Improving Dublin set up Mayo clash with 11th Leinster SFC title in a row

Mayo manager James Horan will recognise that despite reports about Dublin’s demise the champions have been improving with every game
Improving Dublin set up Mayo clash with 11th Leinster SFC title in a row

Dublin's Ciarán Kilkenny in action against Shea Ryan of Kildare at Croke Park. Photo by Piaras Ó Mídheach/Sportsfile


Dublin may be leaning on their reputation a little too much these days but trading off it was enough to see off Kildare long before the final whistle.

Eight points the margin, their smallest winning cushion in a Leinster final in eight years, will be added to the book of evidence against their prospects of defending the title for a sixth time.

The minutiae of this hiccuping performance will be thrown at Dublin too — Con O’Callaghan’s tame first-half shot, O’Callaghan running into Ciarán Kilkenny in the second, and James McCarthy being turned over for Daniel Flynn’s goal. All have to be considered but in spite of those unprecedented events, Dublin were still too good.

Flynn’s 62nd-minute goal to cut the gap to five points, but only prompted Dublin to put the game well and truly out of Kildare’s reach and it was Kilkenny, so harshly done out of a Footballer of the Year award last season, who steadied matters with a mark followed by a Cormac Costello brace.

As emphatic as Flynn’s finish was, it felt like a consolation score. Dublin still carry that sense of inevitability and until a game is beyond them coming into those final stages that is unlikely to change.

Truth be told, Kildare didn’t look like they could push on from a green flag that came completely against the run of play. Jack O’Connor had devised a game-plan to be competitive but to win? Resting so much on the shoulders of Daniel Flynn up front was only going to get them so far.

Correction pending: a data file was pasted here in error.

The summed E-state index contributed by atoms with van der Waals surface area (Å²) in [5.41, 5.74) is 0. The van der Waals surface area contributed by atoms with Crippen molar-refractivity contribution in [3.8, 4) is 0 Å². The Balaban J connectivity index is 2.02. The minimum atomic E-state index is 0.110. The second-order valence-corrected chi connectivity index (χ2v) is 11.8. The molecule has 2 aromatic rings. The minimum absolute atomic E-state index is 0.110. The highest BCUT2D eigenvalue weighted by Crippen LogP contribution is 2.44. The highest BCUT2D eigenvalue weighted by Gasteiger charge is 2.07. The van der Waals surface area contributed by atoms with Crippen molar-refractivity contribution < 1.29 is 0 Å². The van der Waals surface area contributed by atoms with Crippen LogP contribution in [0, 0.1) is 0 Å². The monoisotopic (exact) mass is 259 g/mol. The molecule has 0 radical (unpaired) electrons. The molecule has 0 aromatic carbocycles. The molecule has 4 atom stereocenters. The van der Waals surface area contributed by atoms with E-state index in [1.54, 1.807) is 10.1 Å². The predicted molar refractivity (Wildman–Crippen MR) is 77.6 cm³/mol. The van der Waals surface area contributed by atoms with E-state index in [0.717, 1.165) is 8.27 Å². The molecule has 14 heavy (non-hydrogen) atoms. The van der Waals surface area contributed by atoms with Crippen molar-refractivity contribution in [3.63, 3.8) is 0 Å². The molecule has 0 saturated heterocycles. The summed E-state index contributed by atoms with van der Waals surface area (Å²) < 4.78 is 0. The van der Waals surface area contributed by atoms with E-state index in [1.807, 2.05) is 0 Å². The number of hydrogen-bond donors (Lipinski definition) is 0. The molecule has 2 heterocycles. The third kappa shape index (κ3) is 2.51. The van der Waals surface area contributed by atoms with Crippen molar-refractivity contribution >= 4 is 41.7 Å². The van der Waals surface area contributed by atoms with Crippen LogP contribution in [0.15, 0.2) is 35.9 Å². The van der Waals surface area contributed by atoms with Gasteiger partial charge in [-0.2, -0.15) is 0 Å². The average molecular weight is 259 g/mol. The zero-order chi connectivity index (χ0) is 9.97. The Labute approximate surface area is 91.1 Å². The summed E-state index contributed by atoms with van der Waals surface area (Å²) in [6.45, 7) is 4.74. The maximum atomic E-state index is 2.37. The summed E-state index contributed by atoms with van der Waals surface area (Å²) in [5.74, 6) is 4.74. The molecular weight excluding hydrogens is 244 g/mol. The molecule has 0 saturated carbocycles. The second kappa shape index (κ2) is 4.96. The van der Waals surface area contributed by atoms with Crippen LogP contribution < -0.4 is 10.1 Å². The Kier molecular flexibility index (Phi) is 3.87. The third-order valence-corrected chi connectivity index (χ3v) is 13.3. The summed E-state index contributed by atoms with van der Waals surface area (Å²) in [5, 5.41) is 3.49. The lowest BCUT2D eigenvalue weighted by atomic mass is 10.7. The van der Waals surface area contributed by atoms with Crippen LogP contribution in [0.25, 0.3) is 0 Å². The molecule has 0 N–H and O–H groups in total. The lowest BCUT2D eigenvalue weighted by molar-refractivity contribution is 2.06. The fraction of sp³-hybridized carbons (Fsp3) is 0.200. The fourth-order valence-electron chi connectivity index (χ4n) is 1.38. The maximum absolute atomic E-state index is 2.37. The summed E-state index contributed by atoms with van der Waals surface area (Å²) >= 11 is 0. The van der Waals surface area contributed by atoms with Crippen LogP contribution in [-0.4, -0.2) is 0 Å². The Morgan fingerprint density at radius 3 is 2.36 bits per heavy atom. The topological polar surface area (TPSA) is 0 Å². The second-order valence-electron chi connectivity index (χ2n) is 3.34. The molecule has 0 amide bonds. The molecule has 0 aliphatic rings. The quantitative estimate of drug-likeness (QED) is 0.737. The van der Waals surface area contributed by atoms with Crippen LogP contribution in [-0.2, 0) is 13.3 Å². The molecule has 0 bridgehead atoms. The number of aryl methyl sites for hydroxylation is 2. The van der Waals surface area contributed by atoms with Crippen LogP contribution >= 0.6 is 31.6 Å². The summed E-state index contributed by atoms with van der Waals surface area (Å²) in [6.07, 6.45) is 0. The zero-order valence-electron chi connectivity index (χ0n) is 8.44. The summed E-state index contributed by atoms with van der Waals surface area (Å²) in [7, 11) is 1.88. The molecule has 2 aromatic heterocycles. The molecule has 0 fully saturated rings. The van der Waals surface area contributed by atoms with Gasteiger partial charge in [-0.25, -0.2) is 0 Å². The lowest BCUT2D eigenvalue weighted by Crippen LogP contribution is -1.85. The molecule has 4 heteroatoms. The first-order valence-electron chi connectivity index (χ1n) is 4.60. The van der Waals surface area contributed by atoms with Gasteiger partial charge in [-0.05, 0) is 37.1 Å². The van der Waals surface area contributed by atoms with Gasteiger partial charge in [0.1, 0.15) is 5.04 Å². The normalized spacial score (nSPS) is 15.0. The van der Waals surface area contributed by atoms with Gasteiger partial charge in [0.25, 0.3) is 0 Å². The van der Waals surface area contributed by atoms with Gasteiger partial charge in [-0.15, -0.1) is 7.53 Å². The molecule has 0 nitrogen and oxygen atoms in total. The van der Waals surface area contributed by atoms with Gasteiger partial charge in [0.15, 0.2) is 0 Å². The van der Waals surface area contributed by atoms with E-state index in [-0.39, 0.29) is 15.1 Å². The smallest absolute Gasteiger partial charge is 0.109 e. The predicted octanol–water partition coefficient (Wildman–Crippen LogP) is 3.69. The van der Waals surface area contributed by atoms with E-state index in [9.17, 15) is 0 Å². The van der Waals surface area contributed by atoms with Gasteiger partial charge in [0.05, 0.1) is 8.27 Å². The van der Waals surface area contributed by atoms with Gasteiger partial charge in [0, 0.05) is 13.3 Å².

After giving Dublin some hardship in the Leinster quarter-final, Wexford manager Shane Roche spoke of not giving the champions enough of the ball for them to figure things out. Kildare were able to spoil them enough in the first half to prevent them getting settled but in the second the Lilywhites retreated more in the hope of soaking pressure. Like the good environmentalists that they are, Dublin recycled and recycled and with Kilkenny acting as quarterback the locks were picked.

One wide in the second half was also a marked improvement on their offerings in the first when they hit four wides and dropped four short. Kildare were just as wayward with five short and three wides.

“I think it was just a case of making better decisions, probably being a little bit more patient,” said Dessie Farrell of Dublin’s earlier shooting. “In the first half, we were forcing some shots from difficult angles, maybe not having the time and space to pull the trigger that way.

“It was something we discussed at half-time. I think we did a better job (in the second half). The way Kildare were set up, they were difficult to penetrate, so we had just had to be patient, probing, probing, wait for the right opportunity.”